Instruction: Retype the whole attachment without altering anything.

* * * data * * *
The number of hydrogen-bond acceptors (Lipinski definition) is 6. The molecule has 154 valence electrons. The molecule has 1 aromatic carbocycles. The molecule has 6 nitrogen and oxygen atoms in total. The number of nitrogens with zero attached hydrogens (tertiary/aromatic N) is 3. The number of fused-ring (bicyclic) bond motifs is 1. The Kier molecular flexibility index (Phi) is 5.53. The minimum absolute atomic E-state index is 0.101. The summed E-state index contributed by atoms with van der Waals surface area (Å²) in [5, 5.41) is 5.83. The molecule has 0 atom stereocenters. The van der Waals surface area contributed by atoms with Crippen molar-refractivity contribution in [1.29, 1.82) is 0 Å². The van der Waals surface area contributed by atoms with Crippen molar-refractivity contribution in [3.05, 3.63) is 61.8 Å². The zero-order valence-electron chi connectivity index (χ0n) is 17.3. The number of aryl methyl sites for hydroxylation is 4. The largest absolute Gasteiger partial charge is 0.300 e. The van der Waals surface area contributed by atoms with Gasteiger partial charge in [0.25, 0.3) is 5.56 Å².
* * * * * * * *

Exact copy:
The number of hydrogen-bond acceptors (Lipinski definition) is 6. The molecule has 154 valence electrons. The molecule has 1 aromatic carbocycles. The molecule has 6 nitrogen and oxygen atoms in total. The number of nitrogens with zero attached hydrogens (tertiary/aromatic N) is 3. The number of fused-ring (bicyclic) bond motifs is 1. The Kier molecular flexibility index (Phi) is 5.53. The minimum absolute atomic E-state index is 0.101. The summed E-state index contributed by atoms with van der Waals surface area (Å²) in [5, 5.41) is 5.83. The molecule has 0 atom stereocenters. The van der Waals surface area contributed by atoms with Crippen molar-refractivity contribution in [1.29, 1.82) is 0 Å². The van der Waals surface area contributed by atoms with Crippen molar-refractivity contribution in [3.05, 3.63) is 61.8 Å². The zero-order valence-electron chi connectivity index (χ0n) is 17.3. The number of aryl methyl sites for hydroxylation is 4. The largest absolute Gasteiger partial charge is 0.300 e. The van der Waals surface area contributed by atoms with Gasteiger partial charge in [0.25, 0.3) is 5.56 Å².